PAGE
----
Migratory species international convention CMS COP 14 kicks off in Samarkand

Jakarta – The 14th Meeting of the Conference of the Parties to the Convention on Migratory Species of Wild Animals (CMS COP 14) marked a pivotal moment for global biodiversity conservation efforts, as international leaders convened for the first meeting of its kind since the global pandemic, the Earth Negotiations Bulletin reported. Under the auspices of the United Nations, the conference takes place this week in Samarkand, Uzbekistan, from 12 to 17 February 2024.

Aimed to address the pressing challenges facing migratory species across the globe, the meeting brought together environment ministers, experts, and conservationists. The conference focused on crucial updates to the Convention on Migratory Species (CMS), including proposed changes to species listings and integrating the Kunming-Montreal Global Biodiversity Framework’s strategies.

This meeting underscores the urgent need for enhanced transboundary cooperation to safeguard the future of migratory species, which are increasingly threatened by habitat loss, degradation, and fragmentation.

Aziz Abdukhakimov, Uzbekistan’s Minister of Ecology, Environmental Protection, and Climate Change, highlighted the dire situation, noting that one in five CMS-listed species is threatened with extinction, with 44 per cent experiencing population declines. The conference served as a platform for reinforcing the global commitment to ecological connectivity and expanding protected area networks outlined in the Kunming-Montreal Global Biodiversity Framework.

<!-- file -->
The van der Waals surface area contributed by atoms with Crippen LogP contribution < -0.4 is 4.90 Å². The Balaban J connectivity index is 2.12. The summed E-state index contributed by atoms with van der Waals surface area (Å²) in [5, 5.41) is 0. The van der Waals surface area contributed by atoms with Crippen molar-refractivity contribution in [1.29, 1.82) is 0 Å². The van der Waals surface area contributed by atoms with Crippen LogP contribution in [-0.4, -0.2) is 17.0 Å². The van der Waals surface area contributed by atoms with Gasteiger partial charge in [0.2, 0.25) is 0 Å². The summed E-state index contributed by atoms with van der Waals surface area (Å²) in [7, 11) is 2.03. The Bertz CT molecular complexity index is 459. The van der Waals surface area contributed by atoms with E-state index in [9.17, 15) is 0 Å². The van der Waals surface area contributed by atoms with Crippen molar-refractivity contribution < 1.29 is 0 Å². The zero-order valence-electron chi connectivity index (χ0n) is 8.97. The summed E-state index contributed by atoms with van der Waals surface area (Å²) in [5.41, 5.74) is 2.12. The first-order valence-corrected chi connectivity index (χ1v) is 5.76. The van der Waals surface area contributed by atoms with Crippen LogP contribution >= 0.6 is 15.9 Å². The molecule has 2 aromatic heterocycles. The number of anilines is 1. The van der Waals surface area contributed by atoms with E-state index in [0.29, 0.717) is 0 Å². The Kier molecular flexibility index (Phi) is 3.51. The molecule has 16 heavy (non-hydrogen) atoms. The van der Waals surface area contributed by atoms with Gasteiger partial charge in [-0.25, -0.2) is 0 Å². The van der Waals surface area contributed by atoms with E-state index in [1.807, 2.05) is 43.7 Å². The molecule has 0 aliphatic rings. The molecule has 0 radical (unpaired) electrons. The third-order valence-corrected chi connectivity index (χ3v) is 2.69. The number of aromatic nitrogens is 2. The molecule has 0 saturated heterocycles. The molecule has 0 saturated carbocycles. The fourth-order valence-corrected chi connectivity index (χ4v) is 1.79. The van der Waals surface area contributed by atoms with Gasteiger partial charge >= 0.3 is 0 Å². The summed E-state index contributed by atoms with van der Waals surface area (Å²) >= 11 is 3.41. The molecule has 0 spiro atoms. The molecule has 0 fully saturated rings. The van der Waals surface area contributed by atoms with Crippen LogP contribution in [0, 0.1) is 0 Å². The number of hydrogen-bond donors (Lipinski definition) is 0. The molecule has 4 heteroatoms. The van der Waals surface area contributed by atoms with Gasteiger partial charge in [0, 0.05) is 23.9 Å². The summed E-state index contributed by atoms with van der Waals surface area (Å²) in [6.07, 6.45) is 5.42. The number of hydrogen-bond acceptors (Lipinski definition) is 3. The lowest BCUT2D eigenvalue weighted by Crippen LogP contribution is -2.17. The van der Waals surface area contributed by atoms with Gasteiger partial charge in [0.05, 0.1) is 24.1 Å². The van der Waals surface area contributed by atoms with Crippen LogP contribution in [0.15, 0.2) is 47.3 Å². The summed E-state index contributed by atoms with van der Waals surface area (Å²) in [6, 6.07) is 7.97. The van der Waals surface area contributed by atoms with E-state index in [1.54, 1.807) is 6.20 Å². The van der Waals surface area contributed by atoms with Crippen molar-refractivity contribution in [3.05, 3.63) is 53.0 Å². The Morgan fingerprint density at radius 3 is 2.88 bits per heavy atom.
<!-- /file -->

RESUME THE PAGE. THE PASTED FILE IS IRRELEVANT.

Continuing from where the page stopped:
The last conference (CMS COP13) in Gandhinagar, India, adopted the Gandhinagar Declaration, which emphasised the importance of migratory species and ecological connectivity in the post-2020 global biodiversity framework. With 10 new species added to the CMS Appendices and conservation plans approved for 14 species, the declaration was a step forward in protecting migratory wildlife.

Amy Fraenkel, the CMS Executive Secretary, said the critical role of regional cooperation, particularly in Central Asia, is to conserve key species such as the Snow Leopard, Saiga antelope, and the Bukhara deer. She also announced the launch of the first-ever State of the World’s Migratory Species report, which is expected to provide a scientific foundation for future policy decisions to preserve and enhance migratory species’ well-being.

Echoing the sentiment of unity and collaboration, Inger Andersen, Executive Director of the UN Environment Programme (UNEP), called for a united front in the fight against biodiversity loss. She urged participants to extend their efforts beyond environmental treaties and ministries to adopt a holistic approach involving all societal and international sectors.

CMS COP 14 represents a critical juncture in the global endeavour to conserve migratory species and their habitats. The conference aims to ensure that migratory species continue to thrive, supporting biodiversity and ecosystems worldwide through enhanced international cooperation and adopting comprehensive strategies and guidelines. (nsh)

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